Health care delivery is a major industry in the United States, consuming large quantities of human and physical capital and generating impressive quantities of products, ideas, trained personnel and health services. The focus of current public policy attention upon the medical profession, which has only in this century become a highly respected scientific profession, is not on its substantial accomplishments, but on the health care delivery system as a consumer (generator?) of over 10% of our annual gross national product. The overwhelming focus of current public policy and public sentiment is on cost containment (i.e., developing strategies to limit the flow of resources into the existing health care delivery system). This shift in public sentiment and new focus of public policy is, in some sense, a paradox in view of the spectacular advances in medical science and access to health care that the medical profession has delivered in the last 2 decades. The source of this anxiety and the cause of current initiatives in public policy and private practices with respect to health care is costs. The health care sector has not only consumed more resources than anticipated, but has also been characterized by unusually rapidly escalating prices and skyrocketing government resource commitments. As a result, we are asking new questions and seeking new initiatives. We are asking whether the institutions and practices that characterize the existing health care delivery system are the most suitable arrangements for our future. This article raises some of the issues entailed by these questions and details some of the choices which lie ahead for the health care industry.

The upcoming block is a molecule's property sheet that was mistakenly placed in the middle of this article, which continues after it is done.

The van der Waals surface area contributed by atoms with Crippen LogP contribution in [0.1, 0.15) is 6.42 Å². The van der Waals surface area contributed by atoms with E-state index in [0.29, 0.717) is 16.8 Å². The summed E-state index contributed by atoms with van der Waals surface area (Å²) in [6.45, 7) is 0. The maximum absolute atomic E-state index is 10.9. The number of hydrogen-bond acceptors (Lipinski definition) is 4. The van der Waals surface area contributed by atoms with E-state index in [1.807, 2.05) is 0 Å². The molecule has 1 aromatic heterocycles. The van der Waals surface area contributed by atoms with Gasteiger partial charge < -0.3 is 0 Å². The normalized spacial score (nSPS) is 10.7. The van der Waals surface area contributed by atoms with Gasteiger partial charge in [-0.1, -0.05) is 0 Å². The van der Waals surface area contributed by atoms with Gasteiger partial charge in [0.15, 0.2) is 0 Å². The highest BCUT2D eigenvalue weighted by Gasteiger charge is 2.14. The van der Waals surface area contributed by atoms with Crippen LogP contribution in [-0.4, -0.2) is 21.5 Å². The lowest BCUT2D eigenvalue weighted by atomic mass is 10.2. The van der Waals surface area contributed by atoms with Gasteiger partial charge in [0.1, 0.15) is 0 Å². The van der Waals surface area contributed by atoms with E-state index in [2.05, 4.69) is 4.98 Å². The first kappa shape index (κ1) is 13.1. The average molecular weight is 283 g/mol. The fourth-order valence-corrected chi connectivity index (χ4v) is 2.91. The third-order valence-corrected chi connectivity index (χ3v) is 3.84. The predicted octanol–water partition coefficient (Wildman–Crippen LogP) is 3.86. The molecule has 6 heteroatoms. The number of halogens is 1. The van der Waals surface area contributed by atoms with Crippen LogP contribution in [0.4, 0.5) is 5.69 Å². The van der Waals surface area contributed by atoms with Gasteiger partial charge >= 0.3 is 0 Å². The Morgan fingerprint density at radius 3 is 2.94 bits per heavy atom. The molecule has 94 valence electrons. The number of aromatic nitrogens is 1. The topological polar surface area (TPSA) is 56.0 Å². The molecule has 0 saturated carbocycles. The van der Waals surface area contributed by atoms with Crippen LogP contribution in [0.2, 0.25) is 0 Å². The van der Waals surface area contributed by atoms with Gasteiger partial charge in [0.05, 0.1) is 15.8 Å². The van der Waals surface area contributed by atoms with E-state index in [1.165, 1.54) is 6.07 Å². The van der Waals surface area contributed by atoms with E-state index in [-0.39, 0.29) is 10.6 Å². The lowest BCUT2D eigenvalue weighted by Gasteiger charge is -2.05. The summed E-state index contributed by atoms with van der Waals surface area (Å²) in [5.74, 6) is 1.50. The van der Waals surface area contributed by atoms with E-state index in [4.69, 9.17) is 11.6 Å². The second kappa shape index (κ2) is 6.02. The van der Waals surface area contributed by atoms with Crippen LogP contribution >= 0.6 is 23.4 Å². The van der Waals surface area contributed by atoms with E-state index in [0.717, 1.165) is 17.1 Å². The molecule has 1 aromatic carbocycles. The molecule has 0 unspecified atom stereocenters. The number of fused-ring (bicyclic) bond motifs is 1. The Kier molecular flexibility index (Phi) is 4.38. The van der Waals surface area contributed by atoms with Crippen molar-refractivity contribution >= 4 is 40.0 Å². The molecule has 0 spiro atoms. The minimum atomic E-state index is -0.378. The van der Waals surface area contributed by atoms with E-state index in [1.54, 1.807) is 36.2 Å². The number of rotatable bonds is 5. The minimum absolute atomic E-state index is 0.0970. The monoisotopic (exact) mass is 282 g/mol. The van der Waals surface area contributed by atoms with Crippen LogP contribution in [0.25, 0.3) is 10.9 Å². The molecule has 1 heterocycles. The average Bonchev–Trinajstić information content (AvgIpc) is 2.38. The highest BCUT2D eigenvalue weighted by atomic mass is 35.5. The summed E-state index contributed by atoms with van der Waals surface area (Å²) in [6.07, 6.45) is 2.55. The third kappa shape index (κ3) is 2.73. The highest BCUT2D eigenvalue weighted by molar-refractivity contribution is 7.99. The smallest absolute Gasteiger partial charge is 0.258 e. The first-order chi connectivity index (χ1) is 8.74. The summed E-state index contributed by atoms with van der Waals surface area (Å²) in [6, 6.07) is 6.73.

All Science Journal Classification (ASJC) codes
- Cardiology and Cardiovascular Medicine